When was the last time you called up a sibling to catch up?
We may be so caught up in our own lives, fighting to stay in the rat race, looking after our children and own families and partying with friends. Time really flies and before we know it, it’s been 6 months since we’ve last called home.
Apparently the birth order most likely to make an effort to stay in touch with family is the ever conscientious first-born.
A study in The Netherlands found that first-borns were more likely than later-borns to keep in touch weekly.
The elder brother or sister feels the responsibility to look out for the younger ones, even if they’re all already grown up with their own families. Let’s not forget that they tend to play the role of a surrogate parent when the folks are not around.
The middle child is not as likely to initiate catch-up sessions with the family. They have grown up feeling neglected and left out. They are the most likely the first among the siblings to move out of the family. They form loyal relationships with friends to experience a sense of belonging and purpose which they have never really felt at home. This doesn’t necessarily mean that they don’t cherish family relationships. They are just less likely than their elder siblings to maintain contact.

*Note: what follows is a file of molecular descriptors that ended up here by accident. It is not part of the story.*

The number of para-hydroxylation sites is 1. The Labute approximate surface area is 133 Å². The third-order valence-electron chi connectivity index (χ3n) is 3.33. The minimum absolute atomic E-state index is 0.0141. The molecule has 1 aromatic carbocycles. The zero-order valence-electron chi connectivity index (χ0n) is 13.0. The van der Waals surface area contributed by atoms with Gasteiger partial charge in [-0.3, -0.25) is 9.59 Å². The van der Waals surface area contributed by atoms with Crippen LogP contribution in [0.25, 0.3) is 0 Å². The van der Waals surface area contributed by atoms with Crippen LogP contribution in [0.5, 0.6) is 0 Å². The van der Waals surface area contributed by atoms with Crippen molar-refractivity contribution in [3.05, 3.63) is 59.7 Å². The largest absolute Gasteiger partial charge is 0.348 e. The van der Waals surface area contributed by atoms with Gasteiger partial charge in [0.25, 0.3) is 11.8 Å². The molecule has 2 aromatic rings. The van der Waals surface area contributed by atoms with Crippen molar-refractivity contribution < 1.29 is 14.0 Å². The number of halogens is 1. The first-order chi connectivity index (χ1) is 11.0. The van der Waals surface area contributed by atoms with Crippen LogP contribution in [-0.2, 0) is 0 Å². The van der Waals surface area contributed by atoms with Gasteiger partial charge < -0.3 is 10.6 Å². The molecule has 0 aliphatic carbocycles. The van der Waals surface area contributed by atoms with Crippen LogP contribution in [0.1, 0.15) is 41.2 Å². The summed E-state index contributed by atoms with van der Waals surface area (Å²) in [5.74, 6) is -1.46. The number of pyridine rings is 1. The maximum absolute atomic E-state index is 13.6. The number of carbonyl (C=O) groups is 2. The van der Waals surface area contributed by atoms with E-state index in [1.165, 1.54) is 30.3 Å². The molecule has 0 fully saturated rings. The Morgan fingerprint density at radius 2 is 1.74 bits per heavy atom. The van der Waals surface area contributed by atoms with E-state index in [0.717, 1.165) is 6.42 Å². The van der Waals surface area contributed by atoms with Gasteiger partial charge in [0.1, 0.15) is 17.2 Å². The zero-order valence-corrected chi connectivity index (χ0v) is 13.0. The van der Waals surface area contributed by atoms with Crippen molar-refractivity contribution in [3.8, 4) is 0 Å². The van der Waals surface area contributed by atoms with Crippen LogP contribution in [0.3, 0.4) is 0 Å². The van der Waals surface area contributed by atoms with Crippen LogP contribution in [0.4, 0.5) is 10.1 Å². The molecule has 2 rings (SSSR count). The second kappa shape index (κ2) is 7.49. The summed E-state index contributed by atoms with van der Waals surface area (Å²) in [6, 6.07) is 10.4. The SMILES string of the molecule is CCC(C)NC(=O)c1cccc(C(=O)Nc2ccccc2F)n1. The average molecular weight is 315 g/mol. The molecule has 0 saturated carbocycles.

The youngest has grown up with lots of attention, from the adults as well as from the siblings above. They also enjoy venturing outside home and live life to the max. The theory of kin selection suggests that there is greater motivation for the older sibling to invest in the younger sibling, than it is the other way round.
Other factors that can cause a variation would be parental favoritism and closeness to parents, which is also affected much by birth order.
At the end of the day, it doesn’t really matter. Why not just pick up the phone and call home, or send an e-mail to a sibling whom you haven’t heard from in a while? Family relationships are nonetheless irreplaceable and can be considered the most precious of human relationships.